That does not mean the ECB is calling for such a currency today. But reading the report, it is hard to resist the thought that the euro’s central bankers have come round to thinking it would be a good idea. The report makes explicit references to the central bank’s legal duty to ensure that payments systems work smoothly and to “support the general economic policies in the Union”, including promoting the international role of the euro.

“The primary motivation is not that others are ahead,” said Panetta, but “that we observe a shift in preferences” towards digital means of payments. Still, the first-mover advantage seems to weigh on minds in Frankfurt. “There is a clear dimension of sovereignty in having your own currency used by people in your own jurisdiction.”

He pointed to one possible scenario set out in the report: “A digital currency issued by a foreign central bank becomes a means of payment that people want to use because they don’t want to walk around with paper in their pocket. If we’re not ready to provide that instrument, you can imagine the scenario where they shift to a different one.” And that could weaken your “sovereignty”, said Panetta, citing research by ECB analysts which concluded: “That a CBDC (central bank digital currency) increases asymmetries in the international monetary system by reducing monetary policy autonomy in foreign economies, but not domestically, suggests that introducing a CBDC sooner rather than later could give rise to a significant first-mover advantage.”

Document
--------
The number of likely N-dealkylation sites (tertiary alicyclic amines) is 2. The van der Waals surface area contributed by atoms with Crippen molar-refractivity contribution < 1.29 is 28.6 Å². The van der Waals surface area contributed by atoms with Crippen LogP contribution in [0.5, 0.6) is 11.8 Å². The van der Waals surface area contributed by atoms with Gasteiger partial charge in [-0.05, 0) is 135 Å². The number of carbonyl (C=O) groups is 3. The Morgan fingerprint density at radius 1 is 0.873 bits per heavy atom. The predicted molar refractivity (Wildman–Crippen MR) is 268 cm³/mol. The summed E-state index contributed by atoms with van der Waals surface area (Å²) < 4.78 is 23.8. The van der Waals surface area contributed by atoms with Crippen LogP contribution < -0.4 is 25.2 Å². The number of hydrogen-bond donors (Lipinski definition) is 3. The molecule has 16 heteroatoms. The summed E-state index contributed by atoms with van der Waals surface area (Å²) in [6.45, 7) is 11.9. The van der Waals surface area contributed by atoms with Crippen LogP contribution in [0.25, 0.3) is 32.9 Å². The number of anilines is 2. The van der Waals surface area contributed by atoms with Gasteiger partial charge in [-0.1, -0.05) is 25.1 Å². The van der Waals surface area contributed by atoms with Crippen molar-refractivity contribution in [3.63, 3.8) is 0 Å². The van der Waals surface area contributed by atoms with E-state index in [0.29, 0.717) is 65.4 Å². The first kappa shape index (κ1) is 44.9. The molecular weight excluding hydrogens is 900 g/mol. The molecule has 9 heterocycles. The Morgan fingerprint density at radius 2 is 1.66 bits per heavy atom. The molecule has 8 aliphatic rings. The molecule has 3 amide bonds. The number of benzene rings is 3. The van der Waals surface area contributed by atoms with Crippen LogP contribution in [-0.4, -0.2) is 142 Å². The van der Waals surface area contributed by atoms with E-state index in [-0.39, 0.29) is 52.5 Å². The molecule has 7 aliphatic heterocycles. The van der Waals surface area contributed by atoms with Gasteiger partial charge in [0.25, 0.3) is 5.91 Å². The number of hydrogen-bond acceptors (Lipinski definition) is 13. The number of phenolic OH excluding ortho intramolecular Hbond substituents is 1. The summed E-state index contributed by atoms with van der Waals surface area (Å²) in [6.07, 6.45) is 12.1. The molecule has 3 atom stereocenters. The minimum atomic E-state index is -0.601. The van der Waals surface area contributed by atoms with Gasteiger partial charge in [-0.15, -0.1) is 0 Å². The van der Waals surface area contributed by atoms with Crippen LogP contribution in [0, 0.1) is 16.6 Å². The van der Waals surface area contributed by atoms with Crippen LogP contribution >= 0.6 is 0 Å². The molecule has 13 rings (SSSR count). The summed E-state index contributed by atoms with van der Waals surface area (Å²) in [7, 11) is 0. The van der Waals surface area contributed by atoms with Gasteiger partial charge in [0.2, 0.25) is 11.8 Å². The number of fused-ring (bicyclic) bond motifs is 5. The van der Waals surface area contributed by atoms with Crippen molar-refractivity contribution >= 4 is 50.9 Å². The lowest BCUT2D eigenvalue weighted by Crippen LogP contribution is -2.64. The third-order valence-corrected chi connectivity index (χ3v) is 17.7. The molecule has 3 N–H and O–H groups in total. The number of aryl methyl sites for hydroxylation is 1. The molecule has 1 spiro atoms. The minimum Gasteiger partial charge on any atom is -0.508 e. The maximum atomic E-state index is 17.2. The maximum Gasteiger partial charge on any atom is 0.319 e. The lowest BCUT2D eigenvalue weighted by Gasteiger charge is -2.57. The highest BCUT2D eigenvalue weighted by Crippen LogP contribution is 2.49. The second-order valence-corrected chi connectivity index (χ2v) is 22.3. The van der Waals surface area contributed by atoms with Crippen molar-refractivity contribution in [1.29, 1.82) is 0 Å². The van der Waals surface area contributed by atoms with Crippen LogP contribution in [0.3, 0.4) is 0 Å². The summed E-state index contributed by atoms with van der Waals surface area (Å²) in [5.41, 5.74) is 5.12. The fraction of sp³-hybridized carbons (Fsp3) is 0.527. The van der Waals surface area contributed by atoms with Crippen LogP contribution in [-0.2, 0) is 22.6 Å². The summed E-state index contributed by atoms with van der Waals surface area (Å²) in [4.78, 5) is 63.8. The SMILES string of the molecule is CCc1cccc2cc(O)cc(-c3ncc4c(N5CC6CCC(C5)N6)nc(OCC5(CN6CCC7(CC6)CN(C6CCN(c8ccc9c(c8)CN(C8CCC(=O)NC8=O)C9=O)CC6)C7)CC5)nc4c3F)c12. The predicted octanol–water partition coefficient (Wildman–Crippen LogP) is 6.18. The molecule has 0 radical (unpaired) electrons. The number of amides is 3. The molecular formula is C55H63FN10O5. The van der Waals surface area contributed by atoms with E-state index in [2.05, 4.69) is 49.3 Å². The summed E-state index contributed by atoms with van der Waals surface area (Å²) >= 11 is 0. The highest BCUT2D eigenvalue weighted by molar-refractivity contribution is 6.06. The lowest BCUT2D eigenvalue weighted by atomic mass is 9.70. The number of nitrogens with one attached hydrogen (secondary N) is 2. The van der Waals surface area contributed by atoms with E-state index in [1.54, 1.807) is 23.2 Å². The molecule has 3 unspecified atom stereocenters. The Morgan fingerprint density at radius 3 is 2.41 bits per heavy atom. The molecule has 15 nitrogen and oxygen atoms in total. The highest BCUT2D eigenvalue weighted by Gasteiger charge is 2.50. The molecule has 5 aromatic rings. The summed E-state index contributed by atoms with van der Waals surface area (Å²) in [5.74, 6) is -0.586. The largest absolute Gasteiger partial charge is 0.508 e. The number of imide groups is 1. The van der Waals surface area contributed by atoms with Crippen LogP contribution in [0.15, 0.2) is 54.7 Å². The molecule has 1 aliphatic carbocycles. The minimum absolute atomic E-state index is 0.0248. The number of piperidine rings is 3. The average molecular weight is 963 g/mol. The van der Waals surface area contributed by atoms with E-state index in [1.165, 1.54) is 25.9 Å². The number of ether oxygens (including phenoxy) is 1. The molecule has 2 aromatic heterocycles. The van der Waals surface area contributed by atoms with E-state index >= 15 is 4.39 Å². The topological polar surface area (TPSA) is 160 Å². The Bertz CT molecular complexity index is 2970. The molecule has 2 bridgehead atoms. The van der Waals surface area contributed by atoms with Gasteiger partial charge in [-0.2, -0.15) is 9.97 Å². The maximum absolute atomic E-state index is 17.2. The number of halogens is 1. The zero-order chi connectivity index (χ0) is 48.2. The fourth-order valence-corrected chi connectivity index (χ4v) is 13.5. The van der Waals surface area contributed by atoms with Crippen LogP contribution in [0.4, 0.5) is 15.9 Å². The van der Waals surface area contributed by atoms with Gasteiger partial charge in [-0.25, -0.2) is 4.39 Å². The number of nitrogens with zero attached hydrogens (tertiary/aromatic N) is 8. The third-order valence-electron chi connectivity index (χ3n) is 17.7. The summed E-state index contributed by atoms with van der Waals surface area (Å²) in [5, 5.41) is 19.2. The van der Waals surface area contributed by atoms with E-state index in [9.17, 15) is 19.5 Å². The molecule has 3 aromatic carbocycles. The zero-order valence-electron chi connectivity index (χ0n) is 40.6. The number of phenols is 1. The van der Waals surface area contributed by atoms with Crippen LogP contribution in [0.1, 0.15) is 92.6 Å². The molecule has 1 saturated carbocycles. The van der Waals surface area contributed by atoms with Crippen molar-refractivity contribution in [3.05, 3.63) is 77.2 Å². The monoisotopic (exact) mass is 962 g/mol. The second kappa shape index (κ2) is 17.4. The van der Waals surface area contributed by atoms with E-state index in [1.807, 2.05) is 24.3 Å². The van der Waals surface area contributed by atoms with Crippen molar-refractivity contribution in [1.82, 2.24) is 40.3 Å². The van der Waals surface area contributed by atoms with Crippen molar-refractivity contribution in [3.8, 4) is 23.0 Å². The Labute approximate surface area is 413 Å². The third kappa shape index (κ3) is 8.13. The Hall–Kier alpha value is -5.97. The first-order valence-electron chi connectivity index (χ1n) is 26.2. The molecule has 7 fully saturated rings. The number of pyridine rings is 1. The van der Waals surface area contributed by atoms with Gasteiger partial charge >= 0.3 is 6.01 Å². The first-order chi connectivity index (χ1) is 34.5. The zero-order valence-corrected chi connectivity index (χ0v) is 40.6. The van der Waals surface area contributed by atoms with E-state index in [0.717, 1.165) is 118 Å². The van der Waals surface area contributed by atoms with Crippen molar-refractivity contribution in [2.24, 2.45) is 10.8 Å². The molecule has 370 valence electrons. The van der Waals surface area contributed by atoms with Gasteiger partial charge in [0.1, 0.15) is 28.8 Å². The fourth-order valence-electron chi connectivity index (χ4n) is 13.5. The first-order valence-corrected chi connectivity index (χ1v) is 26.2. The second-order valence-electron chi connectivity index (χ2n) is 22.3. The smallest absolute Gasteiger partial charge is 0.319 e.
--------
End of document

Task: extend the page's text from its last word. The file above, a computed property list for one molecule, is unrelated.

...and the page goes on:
As for fintech innovation, the report does not mention self-executing or “smart” contracts, where payments can be automated if specified conditions are met. Last year the Association of German Banks publicly called for a digital euro design that would help the development of such innovations. The ECB seems to have listened, however, for the report does say a digital euro must offer the best available technology to meet the markets’ need for “programmability”. In Panetta’s words, a digital euro “would be an instrument that naturally lends itself to smart contracts. You can’t do that with a banknote — I never saw a very smart piece of paper.”